The origins and ends of giftedness.Am Psychol. 2000 Jan; 55(1):159-69.AP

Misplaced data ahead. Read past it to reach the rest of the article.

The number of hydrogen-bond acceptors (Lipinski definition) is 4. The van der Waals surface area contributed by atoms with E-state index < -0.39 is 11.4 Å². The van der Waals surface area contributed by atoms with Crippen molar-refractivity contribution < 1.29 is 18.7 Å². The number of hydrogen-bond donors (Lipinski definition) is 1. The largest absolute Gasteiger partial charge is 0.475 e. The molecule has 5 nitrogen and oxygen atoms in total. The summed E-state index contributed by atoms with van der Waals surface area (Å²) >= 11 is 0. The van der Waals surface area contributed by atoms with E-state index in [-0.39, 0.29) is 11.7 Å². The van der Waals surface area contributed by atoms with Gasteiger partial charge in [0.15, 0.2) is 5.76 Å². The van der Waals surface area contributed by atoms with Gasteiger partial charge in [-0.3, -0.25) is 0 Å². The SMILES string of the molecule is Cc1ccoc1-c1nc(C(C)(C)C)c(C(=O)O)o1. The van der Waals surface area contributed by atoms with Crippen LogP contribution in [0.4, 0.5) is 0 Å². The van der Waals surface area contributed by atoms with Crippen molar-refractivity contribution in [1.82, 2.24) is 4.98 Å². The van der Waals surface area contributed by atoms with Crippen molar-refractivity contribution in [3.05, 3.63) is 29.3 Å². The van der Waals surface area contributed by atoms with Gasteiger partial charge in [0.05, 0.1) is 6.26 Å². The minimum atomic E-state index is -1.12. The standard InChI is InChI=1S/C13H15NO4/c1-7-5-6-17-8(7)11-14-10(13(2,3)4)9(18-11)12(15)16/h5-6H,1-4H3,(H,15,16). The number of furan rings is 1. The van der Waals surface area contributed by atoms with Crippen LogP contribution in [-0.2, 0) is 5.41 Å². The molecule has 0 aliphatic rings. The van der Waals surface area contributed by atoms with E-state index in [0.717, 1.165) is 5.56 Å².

Five issues about giftedness are discussed. First, the origins of giftedness are explored. The view that giftedness is entirely a product of training is critiqued. There is indirect evidence for atypical brain organization and innate talent in gifted children: Many gifted children and savants have enhanced right-hemisphere development, language-related difficulties, and autoimmune disorders. Second, the intense motivation of gifted children is discussed. Third, it is argued that gifted children have social and emotional difficulties that set them apart. Fourth, evidence for the often uneven cognitive profiles of such children is presented. Finally, the relationship between childhood giftedness and "domain" creativity in adulthood is discussed. Few gifted children go on to become adult creators because the skills and personality factors required to be a creator are very different from those typical of even the most highly gifted children.